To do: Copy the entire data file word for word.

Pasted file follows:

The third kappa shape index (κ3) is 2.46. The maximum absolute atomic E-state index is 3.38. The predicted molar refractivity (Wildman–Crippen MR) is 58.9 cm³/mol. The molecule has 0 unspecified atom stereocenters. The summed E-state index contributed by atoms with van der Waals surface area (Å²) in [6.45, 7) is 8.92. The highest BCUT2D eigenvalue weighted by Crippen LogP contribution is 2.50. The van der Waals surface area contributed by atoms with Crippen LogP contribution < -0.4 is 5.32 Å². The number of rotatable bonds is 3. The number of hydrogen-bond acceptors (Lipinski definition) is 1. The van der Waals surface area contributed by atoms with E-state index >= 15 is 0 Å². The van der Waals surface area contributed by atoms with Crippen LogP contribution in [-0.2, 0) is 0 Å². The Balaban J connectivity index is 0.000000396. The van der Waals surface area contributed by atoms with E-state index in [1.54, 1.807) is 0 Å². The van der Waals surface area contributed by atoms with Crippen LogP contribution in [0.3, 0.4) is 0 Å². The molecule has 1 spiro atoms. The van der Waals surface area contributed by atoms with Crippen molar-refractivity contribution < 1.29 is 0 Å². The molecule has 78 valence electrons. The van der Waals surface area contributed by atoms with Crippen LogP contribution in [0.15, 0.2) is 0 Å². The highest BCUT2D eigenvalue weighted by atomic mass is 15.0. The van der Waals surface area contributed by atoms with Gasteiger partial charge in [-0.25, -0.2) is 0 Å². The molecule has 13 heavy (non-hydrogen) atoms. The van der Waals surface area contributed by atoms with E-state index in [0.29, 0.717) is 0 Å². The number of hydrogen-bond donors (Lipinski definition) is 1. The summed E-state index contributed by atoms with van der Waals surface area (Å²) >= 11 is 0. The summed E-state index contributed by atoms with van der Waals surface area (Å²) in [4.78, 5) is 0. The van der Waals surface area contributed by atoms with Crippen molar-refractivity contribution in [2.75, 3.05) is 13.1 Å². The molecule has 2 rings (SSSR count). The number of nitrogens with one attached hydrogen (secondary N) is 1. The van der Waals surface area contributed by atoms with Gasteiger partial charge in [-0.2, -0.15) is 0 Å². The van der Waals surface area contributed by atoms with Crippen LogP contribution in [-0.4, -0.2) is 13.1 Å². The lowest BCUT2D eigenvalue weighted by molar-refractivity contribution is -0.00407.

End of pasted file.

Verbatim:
The third kappa shape index (κ3) is 2.46. The maximum absolute atomic E-state index is 3.38. The predicted molar refractivity (Wildman–Crippen MR) is 58.9 cm³/mol. The molecule has 0 unspecified atom stereocenters. The summed E-state index contributed by atoms with van der Waals surface area (Å²) in [6.45, 7) is 8.92. The highest BCUT2D eigenvalue weighted by Crippen LogP contribution is 2.50. The van der Waals surface area contributed by atoms with Crippen LogP contribution < -0.4 is 5.32 Å². The number of rotatable bonds is 3. The number of hydrogen-bond acceptors (Lipinski definition) is 1. The van der Waals surface area contributed by atoms with E-state index >= 15 is 0 Å². The van der Waals surface area contributed by atoms with Crippen LogP contribution in [-0.2, 0) is 0 Å². The Balaban J connectivity index is 0.000000396. The van der Waals surface area contributed by atoms with E-state index in [1.54, 1.807) is 0 Å². The van der Waals surface area contributed by atoms with Crippen LogP contribution in [0.3, 0.4) is 0 Å². The molecule has 1 spiro atoms. The van der Waals surface area contributed by atoms with Crippen molar-refractivity contribution < 1.29 is 0 Å². The molecule has 78 valence electrons. The van der Waals surface area contributed by atoms with Crippen LogP contribution in [0.15, 0.2) is 0 Å². The highest BCUT2D eigenvalue weighted by atomic mass is 15.0. The van der Waals surface area contributed by atoms with Gasteiger partial charge in [-0.25, -0.2) is 0 Å². The molecule has 13 heavy (non-hydrogen) atoms. The van der Waals surface area contributed by atoms with E-state index in [0.29, 0.717) is 0 Å². The number of hydrogen-bond donors (Lipinski definition) is 1. The summed E-state index contributed by atoms with van der Waals surface area (Å²) >= 11 is 0. The summed E-state index contributed by atoms with van der Waals surface area (Å²) in [4.78, 5) is 0. The van der Waals surface area contributed by atoms with Crippen molar-refractivity contribution in [2.75, 3.05) is 13.1 Å². The molecule has 2 rings (SSSR count). The number of nitrogens with one attached hydrogen (secondary N) is 1. The van der Waals surface area contributed by atoms with Gasteiger partial charge in [-0.2, -0.15) is 0 Å². The van der Waals surface area contributed by atoms with Crippen LogP contribution in [-0.4, -0.2) is 13.1 Å². The lowest BCUT2D eigenvalue weighted by molar-refractivity contribution is -0.00407.